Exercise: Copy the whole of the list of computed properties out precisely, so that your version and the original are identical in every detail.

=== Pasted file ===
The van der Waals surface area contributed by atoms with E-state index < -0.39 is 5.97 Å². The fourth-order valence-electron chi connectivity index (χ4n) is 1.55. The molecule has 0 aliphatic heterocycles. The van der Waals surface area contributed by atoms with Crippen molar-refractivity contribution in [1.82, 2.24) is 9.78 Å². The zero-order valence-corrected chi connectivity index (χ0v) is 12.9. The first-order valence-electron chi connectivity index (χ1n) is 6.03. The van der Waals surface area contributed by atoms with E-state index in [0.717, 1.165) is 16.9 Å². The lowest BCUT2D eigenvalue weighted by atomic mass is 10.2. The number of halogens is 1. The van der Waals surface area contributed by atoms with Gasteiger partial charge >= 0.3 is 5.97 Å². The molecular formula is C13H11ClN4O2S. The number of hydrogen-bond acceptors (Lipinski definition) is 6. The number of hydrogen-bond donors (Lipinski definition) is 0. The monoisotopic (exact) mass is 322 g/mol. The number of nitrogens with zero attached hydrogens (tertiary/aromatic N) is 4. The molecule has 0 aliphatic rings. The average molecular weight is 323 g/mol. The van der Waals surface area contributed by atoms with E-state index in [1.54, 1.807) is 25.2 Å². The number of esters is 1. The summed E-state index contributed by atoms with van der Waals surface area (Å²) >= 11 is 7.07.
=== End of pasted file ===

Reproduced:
The van der Waals surface area contributed by atoms with E-state index < -0.39 is 5.97 Å². The fourth-order valence-electron chi connectivity index (χ4n) is 1.55. The molecule has 0 aliphatic heterocycles. The van der Waals surface area contributed by atoms with Crippen molar-refractivity contribution in [1.82, 2.24) is 9.78 Å². The zero-order valence-corrected chi connectivity index (χ0v) is 12.9. The first-order valence-electron chi connectivity index (χ1n) is 6.03. The van der Waals surface area contributed by atoms with E-state index in [0.717, 1.165) is 16.9 Å². The lowest BCUT2D eigenvalue weighted by atomic mass is 10.2. The number of halogens is 1. The van der Waals surface area contributed by atoms with Gasteiger partial charge >= 0.3 is 5.97 Å². The molecular formula is C13H11ClN4O2S. The number of hydrogen-bond acceptors (Lipinski definition) is 6. The number of hydrogen-bond donors (Lipinski definition) is 0. The monoisotopic (exact) mass is 322 g/mol. The number of nitrogens with zero attached hydrogens (tertiary/aromatic N) is 4. The molecule has 0 aliphatic rings. The average molecular weight is 323 g/mol. The van der Waals surface area contributed by atoms with E-state index in [1.54, 1.807) is 25.2 Å². The number of esters is 1. The summed E-state index contributed by atoms with van der Waals surface area (Å²) >= 11 is 7.07.